The United Nations on Tuesday named a team of three human rights investigators who will look into allegations of torture and labor camps in North Korea, that are believed to hold at least 200,000 people.
The one-year inquiry, launched by the Council on March 21, hopes to gather enough information from camp survivors and other exiles to document violations that it says may amount to crimes against humanity and build a case for future prosecution. Activists hope the investigation, which is due to produce a preliminary report in September, will help expose decades of abuse by North Korea’s reclusive government.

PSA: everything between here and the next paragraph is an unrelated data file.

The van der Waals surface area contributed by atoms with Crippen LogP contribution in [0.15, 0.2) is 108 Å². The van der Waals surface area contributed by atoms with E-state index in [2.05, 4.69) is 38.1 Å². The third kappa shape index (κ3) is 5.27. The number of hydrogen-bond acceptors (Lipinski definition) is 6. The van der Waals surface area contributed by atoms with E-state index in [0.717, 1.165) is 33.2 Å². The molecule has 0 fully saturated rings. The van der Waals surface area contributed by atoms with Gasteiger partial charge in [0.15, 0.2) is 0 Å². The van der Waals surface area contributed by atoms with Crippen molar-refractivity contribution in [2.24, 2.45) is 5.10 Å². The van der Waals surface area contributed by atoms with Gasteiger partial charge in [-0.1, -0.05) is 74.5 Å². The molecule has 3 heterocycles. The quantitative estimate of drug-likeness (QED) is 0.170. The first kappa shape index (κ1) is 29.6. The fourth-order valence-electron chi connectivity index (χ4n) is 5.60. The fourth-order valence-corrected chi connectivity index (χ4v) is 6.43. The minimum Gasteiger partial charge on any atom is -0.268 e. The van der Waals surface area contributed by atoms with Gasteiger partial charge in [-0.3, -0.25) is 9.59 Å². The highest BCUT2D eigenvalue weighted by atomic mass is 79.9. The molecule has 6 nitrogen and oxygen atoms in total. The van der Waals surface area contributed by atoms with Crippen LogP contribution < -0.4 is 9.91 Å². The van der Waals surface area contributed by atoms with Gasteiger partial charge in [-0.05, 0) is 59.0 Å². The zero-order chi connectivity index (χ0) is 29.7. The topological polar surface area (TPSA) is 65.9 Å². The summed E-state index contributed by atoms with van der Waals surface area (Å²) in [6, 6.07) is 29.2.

Michael Donald Kirby, a former justice of Australia’s High Court, and Sonja Biserko, a founder of the Helsinki Committee for Human Rights in Serbia, are to join Indonesia’s Marzuki Darusman, its current special rapporteur on North Korea, on the team, to be backed by researchers, lawyers and forensic experts.
The U.N. Human Rights Council unanimously passed a resolution brought by the European Union and Japan, and backed by the United States, which set up the inquiry and condemned alleged North Korean torture, food deprivation and labor camps.
Pyongyang denies the existence of such camps and is not expected to cooperate with the investigation, having denounced it during a U.N. Human Rights Council debate, activists said.